The next day came as our biggest surprise. Because of our time limitations, we asked the hotel to arrange a driver to take us straight to Petra in the morning (about a 3-hour drive) so we could have the afternoon and the following morning to soak in all of its world-renowned beauty and mystique before heading off to Aqaba. Enter Imad, our driver. Initially, we felt some anxiety about him because he had quoted an unusually high price for the trip when we first spoke on the phone. When we met him in the morning we brought up the price again, indicating that it seemed a bit steep (we were also beginning to get a feel for the value of Jordanian currency). He interrupted and said he was certain we would be willing to pay the quoted price once we experienced the drive to Petra, but that he would accept whatever amount we thought was fair at the end of the journey. His philosophy was simple: how can I take money if my customer isn't satisfied? His confidence put us at ease, and we agreed not to talk about money until we arrived in Petra.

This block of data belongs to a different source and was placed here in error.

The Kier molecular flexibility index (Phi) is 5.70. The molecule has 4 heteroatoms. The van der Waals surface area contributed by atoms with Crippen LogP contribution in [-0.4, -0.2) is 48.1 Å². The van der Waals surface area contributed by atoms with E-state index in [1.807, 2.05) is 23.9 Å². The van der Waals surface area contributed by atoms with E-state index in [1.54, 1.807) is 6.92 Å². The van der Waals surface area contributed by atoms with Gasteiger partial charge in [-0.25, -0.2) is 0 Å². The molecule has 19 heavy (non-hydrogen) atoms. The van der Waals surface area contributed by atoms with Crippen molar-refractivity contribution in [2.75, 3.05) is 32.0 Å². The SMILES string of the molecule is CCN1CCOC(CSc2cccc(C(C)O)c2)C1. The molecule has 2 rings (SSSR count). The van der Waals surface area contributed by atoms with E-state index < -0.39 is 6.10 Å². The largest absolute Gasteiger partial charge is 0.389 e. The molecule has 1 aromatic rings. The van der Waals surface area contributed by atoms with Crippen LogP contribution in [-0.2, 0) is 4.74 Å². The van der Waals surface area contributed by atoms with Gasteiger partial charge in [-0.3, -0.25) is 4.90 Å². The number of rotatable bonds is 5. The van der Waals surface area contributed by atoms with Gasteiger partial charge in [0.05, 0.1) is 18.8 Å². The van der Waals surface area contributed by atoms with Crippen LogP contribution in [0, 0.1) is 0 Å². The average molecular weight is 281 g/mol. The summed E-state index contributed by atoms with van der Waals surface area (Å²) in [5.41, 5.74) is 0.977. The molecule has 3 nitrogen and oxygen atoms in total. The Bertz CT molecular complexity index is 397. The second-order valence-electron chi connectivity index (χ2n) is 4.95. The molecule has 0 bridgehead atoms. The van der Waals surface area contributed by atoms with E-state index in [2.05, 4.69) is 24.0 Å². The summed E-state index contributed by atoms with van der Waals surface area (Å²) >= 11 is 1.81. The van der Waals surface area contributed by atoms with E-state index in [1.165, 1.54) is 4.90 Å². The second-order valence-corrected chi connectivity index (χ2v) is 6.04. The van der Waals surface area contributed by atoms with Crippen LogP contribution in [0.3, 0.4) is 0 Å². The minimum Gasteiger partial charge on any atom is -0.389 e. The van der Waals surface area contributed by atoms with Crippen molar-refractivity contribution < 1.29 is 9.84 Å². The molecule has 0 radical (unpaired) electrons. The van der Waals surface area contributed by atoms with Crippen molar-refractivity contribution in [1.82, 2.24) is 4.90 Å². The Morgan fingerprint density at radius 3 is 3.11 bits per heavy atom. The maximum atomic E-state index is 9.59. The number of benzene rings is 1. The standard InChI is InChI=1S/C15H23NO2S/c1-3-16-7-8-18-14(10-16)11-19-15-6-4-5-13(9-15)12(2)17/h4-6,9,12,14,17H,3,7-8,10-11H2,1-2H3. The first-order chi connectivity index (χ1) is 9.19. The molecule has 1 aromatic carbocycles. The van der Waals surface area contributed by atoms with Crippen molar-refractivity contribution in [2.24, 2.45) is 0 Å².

Once in the car, Imad suggested an entirely different agenda for the day, which was considerably more ambitious and left us even less time in Petra than we had originally planned, but would allow us to see more of the country. We could sense that it was primarily national pride, a real desire to share his country's treasures with us, that drove Imad to suggest this course of action. So we put ourselves in his hands, and he proceeded to unveil a veritable feast of Jordan, showing us sights as beautiful as they were varied. We went to Madaban to see the oldest extant map of the Middle East which is a mosaic in the floor of a Byzantine church, Mt. Nebo where Moses viewed the Promised Land on to which he was never to set foot, the east bank of the Jordan river in Bethany (reputed site of Christ's baptism), the Dead Sea where we enjoyed a nice float (you don't swim just bob up and down like human buoys), and the famous Crusader castle in Al-Karak. We arrived in Wadi Mousa (the Jordanian city where Petra is located) exhausted and later than expected, but conceding that Imad had earned his quoted price and then some. (If you are planning on visiting Jordan in the near future, let us know and we'll be happy to pass his contact info along).